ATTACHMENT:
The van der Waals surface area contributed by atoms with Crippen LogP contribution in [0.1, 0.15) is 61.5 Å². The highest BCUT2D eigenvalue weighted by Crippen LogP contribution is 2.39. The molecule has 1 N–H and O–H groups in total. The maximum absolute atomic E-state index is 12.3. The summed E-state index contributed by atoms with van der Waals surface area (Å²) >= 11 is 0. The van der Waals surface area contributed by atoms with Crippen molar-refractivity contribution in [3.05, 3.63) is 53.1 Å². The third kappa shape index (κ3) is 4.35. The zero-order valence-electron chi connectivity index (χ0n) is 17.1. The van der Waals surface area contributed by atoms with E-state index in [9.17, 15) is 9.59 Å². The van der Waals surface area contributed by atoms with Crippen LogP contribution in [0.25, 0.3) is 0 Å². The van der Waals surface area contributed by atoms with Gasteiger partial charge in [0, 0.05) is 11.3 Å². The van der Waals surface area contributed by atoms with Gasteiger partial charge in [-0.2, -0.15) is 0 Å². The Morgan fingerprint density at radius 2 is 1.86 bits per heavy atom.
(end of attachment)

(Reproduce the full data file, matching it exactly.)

The van der Waals surface area contributed by atoms with Crippen LogP contribution in [0.1, 0.15) is 61.5 Å². The highest BCUT2D eigenvalue weighted by Crippen LogP contribution is 2.39. The molecule has 1 N–H and O–H groups in total. The maximum absolute atomic E-state index is 12.3. The summed E-state index contributed by atoms with van der Waals surface area (Å²) >= 11 is 0. The van der Waals surface area contributed by atoms with Crippen molar-refractivity contribution in [3.05, 3.63) is 53.1 Å². The third kappa shape index (κ3) is 4.35. The zero-order valence-electron chi connectivity index (χ0n) is 17.1. The van der Waals surface area contributed by atoms with E-state index in [9.17, 15) is 9.59 Å². The van der Waals surface area contributed by atoms with Crippen LogP contribution in [0.25, 0.3) is 0 Å². The van der Waals surface area contributed by atoms with Gasteiger partial charge in [0, 0.05) is 11.3 Å². The van der Waals surface area contributed by atoms with Gasteiger partial charge in [-0.2, -0.15) is 0 Å². The Morgan fingerprint density at radius 2 is 1.86 bits per heavy atom.